Africa

Africa – Part 3

The hill to the jobsite – that’s me 4th from the back, probably complaining.

They call Rwanda ‘the land of 1,000 hills”.  It is a pretty fitting name.  Most of the country is pretty mountainous with rolling (large) hills as far as the eye can see.  One of the ladies on our team called them the ‘quilted mountains’.  I thought that was so clever.  They were a patchwork of farmed fields, dirt and trees.

The quilted hills of Southern Rwanda

Even though I have sent the last almost 20 years working for a construction company, I haven’t been physically working on construction sites, ie: swinging a hammer, using a shovel, etc.  Fortunately (or unfortunately) I have spent most of my time behind a desk in the job trailer or walking and driving around in the field observing/supervising/planning…mostly acting important.  I know that the work is hard and have an overflowing amount of respect for the people who work day in and day out in the field in our industry

When we left for Rwanda, I was the most out of shape that I have been in the past 15 years.  I wasn’t prepared in the slightest for the physical labor that we were getting into, but I made it through.  Our minds and bodies are capable of so much when we are determined.  I was pretty surprised with myself.

Getting to the jobsite from our accommodation was about a 30 minute drive, followed by a 20-ish minute hike to the site.  The hike was entirely on a steep hill.  Side note:  I don’t think Rwandans use switchbacks in their trail designs.  They get from point a to b in a pretty straight line up or down a hill.  The hike down wasn’t a big deal, but the hike up had me breathing loudly and sweating like crazy.  The local kids would follow me out and mimic my breathing and laugh.  (so, yes, kids are brats everywhere).  At first we were convinced that the hill was at least a couple of miles long, until one of our team members mapped it on her Garmin.  Yep…it was only a half mile.  The longest half mile ever.  It also never got easier in the 2 weeks that we were there.

It was our responsibility to put together a schedule for the project and stick to it.  We all were given assignments and tasks that we had to do and we stuck to them.  Prior to getting there, the local Bridge Committee and the B2P foreman had been working onsite for over a month.  They had taken care of a lot of the hard stuff.  They mobilized everything to site, our tool tent, cook shack, tools, materials, etc.  They also had already built the abutments and towers and had crushed/hauled the rocks, one by one, by hand from across the river.

The Bridge Committee built the abutments, towers and hauled and crushed all of the rocks (by hand) before we got there.

Our job was to finish the bridge in the two weeks we were there.  We started off with hanging the cables.  The Bridge is a suspended bridge, so it is held up by 4 cables that span the towers and are anchored into concrete below the abutment ramps.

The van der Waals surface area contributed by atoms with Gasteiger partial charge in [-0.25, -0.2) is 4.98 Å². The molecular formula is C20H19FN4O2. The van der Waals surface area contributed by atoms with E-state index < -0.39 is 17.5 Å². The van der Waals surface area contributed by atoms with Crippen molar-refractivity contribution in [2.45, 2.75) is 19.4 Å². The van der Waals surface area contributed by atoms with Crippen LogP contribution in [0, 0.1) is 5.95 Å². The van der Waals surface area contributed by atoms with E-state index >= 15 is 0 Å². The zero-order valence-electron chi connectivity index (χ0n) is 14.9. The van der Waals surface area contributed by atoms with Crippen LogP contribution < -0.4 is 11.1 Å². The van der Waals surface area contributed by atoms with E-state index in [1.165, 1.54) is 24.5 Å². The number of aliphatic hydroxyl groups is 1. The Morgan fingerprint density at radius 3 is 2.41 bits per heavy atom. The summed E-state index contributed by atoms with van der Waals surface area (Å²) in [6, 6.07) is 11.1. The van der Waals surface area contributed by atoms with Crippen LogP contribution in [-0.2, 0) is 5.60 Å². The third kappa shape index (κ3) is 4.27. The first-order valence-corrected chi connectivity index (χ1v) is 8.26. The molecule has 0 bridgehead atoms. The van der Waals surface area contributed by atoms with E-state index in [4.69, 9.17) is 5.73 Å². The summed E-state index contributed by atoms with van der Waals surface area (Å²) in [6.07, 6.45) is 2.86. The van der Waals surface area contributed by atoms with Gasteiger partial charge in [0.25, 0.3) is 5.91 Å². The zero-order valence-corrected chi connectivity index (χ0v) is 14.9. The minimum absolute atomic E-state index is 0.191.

One by one, as a team with the community members, we hauled the cables down the ‘hill’.  The cable weighed about 3 lbs/ft and each of us had about a 20′ section to carry on our shoulder.  I’d like to note that the cable was really greasy, so not only was it hard physically, it was a dirty process.

Note:  my dirty shoulders.

Once we got the cables down the hill, we set them to the designed sag and were ready to start getting this thing looking like a bridge.  In order to get started, we had to do a lot of work in the fab area.  We liked to call it ‘Fab Yard Inc.’ and I still think it was the most important part of the project.  😉  This is where we cut all of the wood to length and pre-drilled all of the holes in the lumber…and did the nasty job of staining the wood.

Part of B2P’s program is to train the local communtiy members on  the use of tools and construction methods.  So it was our job to teach the locals as much as we could and let them participate in the build.  This part was especially challenging for me.  Not because I didn’t want to show the local people how to use construction tools, but because I had a very difficult time communicating with them.  I do/did not speak any Kinyarwandan, with the exceptions of a couple of words, and the local people didnt speak any English.  I barely know how to run a skill saw myself and combine that with the fact that I’m sort of a nervous (and controlling) person…AND the community members had NEVER seen power tools nor understood they were dangerous, it made it really frustrating and hard for me to train.  INstead of trying to share my knowledge, I tried to do it all myself.  I was a little surprised and dissapointed with myself on this part. 

Hand gestures and ‘skits’ were the best form of communication.

By the 2nd day in the fab yard,  I got much more comfortable and we were able to train almost all of our team how to use a skil saw, drills, tape measure, etc.  It was astually pretty fun to see them learn and start to understand what we were doing.  We got in a rythym and were able to get everything completed smoothly and without an incident.

Once we got the cables hung and the parts and pieces fabbed, we started to hang the swings and it started to look like a bridge.

its beginning to come together.

Stay tuned for Part 4…the rest of the build.

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